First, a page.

US home construction rose 2.8% in January compared to December on a seasonally adjusted basis according to the US Department of Commerce. It was the biggest gain in six months, exceeding expectations. Compared to last year that’s a 21% rise. December’s housing starts were also revised upward.
Unfortunately, all is not rosy on the housing front. New building permits, a gauge of future construction, fell 4.9% from December. Analysts worry that with unemployment still at close to 10%, the April 30th expiration of the home buyers’ tax credit, and the Fed pulling its support from low mortgage interest rates by the end of the current quarter, the housing recovery remains fragile.
Today the Federal Reserve Bank reported that industrial production rose by 0.9 % in January compared to last month lifted by gains in mining, manufacturing and utilities, the first time since August that these three sectors showed increases. Much of the growth in industrial production came from a 3.2% increase in consumer products manufacturing and a 2% increase in the manufacturer of materials. Business equipment and construction supplies manufacturing declined.
As of this writing, the Dow Jones Industrial Average is up 18 points on the economic news.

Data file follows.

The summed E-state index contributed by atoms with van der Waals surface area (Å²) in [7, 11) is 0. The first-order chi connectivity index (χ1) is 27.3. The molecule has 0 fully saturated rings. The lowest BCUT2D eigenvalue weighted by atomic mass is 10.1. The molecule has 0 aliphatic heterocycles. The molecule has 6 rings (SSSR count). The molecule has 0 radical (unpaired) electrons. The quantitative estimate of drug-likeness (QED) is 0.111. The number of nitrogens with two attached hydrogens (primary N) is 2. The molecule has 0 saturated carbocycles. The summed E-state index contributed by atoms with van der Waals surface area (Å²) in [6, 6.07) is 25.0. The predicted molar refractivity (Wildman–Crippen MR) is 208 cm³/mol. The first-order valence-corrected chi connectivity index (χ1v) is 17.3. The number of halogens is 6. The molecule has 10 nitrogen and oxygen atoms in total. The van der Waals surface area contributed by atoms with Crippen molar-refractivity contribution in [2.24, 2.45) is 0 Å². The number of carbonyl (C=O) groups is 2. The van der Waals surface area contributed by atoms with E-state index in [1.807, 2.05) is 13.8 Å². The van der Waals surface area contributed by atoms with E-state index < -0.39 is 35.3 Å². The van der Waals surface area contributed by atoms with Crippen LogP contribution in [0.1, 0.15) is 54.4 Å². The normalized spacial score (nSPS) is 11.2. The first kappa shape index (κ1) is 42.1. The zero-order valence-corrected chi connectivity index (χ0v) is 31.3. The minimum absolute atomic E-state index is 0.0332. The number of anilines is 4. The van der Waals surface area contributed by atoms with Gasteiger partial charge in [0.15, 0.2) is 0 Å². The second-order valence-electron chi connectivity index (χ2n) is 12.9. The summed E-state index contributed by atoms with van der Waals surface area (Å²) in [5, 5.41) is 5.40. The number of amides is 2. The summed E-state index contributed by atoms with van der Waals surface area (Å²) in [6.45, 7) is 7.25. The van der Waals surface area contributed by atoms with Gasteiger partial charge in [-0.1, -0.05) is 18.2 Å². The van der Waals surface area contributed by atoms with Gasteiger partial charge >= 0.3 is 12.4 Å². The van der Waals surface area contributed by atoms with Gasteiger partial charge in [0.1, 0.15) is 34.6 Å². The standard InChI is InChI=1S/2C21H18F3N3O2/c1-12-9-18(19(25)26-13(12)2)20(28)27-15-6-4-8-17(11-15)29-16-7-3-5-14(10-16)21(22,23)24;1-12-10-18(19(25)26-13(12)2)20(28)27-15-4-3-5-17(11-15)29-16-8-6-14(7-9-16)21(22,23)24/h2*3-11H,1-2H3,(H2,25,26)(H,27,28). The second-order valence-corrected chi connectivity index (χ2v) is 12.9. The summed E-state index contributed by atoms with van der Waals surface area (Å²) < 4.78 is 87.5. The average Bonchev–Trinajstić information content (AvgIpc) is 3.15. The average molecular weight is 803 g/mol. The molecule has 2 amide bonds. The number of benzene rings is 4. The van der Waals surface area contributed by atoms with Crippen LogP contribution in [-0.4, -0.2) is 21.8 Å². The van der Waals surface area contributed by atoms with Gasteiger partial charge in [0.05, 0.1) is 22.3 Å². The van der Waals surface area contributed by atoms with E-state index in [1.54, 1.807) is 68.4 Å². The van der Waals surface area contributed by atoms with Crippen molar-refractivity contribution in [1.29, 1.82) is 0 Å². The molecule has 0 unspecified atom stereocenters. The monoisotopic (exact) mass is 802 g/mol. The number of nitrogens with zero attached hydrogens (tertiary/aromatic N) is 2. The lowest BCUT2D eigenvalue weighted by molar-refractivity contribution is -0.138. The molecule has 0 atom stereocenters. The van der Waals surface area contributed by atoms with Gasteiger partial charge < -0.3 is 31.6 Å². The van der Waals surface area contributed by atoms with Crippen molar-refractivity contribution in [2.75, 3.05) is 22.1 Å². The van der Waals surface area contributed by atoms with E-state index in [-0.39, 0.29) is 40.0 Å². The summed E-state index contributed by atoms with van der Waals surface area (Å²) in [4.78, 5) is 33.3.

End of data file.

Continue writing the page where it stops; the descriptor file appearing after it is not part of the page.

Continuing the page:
In the meantime, marking the one year anniversary today of the $787 billion American Recovery and Reinvestment Act, President Obama credits the stimulus bill with averting a second Great Depression. According to many independent economists including Moody’s Economy.com, the act has been responsible for the creation 1.6 million to 1.8 million jobs with more in the offing. The challenge was daunting since the economy lost 8.4 million jobs since December 2007. President Obama acknowledged that the recovery remains a work in progress and that for the unemployed, “It doesn’t yet feel like much of a recovery.”
The Treasury Department released news today that shows the difficulty in getting another stimulus bill passed. The federal deficit for January totaled $42.63 billion. So far this budget year the deficit has ballooned to $430.69 billion, 8.8 percent higher than last year’s record breaking deficit of $1.42 trillion.